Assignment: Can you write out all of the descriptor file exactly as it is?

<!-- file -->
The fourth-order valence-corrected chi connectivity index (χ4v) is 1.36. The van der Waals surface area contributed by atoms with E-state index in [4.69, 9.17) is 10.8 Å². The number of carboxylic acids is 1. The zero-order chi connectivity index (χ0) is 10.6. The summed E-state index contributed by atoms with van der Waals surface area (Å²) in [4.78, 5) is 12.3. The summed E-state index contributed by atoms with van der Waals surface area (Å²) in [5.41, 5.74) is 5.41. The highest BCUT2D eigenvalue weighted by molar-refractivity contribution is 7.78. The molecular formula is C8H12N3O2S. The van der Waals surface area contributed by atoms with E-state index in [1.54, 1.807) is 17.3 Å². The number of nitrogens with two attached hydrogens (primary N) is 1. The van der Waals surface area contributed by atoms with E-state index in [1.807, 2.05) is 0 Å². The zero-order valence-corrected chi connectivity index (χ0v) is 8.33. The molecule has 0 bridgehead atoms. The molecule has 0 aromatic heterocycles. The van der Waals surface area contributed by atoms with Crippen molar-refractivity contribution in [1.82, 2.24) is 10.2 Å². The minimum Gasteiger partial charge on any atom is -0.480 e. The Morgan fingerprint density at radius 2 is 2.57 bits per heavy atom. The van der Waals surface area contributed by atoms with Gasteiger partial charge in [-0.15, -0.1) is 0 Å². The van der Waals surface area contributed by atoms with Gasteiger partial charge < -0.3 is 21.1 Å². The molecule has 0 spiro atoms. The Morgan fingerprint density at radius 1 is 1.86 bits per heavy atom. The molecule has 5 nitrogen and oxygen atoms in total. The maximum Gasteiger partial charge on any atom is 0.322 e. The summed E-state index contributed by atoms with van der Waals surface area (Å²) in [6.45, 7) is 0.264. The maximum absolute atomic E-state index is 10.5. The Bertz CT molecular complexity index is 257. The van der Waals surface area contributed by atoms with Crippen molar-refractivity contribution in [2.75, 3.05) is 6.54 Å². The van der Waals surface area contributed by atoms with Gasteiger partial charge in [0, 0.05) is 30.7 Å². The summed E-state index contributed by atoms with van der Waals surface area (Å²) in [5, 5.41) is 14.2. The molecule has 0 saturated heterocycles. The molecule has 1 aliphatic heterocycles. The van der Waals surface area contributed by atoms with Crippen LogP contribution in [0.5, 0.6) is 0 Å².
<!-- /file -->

The fourth-order valence-corrected chi connectivity index (χ4v) is 1.36. The van der Waals surface area contributed by atoms with E-state index in [4.69, 9.17) is 10.8 Å². The number of carboxylic acids is 1. The zero-order chi connectivity index (χ0) is 10.6. The summed E-state index contributed by atoms with van der Waals surface area (Å²) in [4.78, 5) is 12.3. The summed E-state index contributed by atoms with van der Waals surface area (Å²) in [5.41, 5.74) is 5.41. The highest BCUT2D eigenvalue weighted by molar-refractivity contribution is 7.78. The molecular formula is C8H12N3O2S. The van der Waals surface area contributed by atoms with E-state index in [1.54, 1.807) is 17.3 Å². The number of nitrogens with two attached hydrogens (primary N) is 1. The van der Waals surface area contributed by atoms with E-state index in [1.807, 2.05) is 0 Å². The zero-order valence-corrected chi connectivity index (χ0v) is 8.33. The molecule has 0 bridgehead atoms. The molecule has 0 aromatic heterocycles. The van der Waals surface area contributed by atoms with Crippen molar-refractivity contribution in [1.82, 2.24) is 10.2 Å². The minimum Gasteiger partial charge on any atom is -0.480 e. The Morgan fingerprint density at radius 2 is 2.57 bits per heavy atom. The van der Waals surface area contributed by atoms with Gasteiger partial charge in [-0.15, -0.1) is 0 Å². The van der Waals surface area contributed by atoms with Gasteiger partial charge < -0.3 is 21.1 Å². The molecule has 0 spiro atoms. The Morgan fingerprint density at radius 1 is 1.86 bits per heavy atom. The molecule has 5 nitrogen and oxygen atoms in total. The maximum Gasteiger partial charge on any atom is 0.322 e. The summed E-state index contributed by atoms with van der Waals surface area (Å²) in [6.45, 7) is 0.264. The maximum absolute atomic E-state index is 10.5. The Bertz CT molecular complexity index is 257. The van der Waals surface area contributed by atoms with Crippen molar-refractivity contribution in [2.75, 3.05) is 6.54 Å². The van der Waals surface area contributed by atoms with Gasteiger partial charge in [0, 0.05) is 30.7 Å². The summed E-state index contributed by atoms with van der Waals surface area (Å²) in [5, 5.41) is 14.2. The molecule has 0 saturated heterocycles. The molecule has 1 aliphatic heterocycles. The van der Waals surface area contributed by atoms with Crippen LogP contribution in [0.5, 0.6) is 0 Å².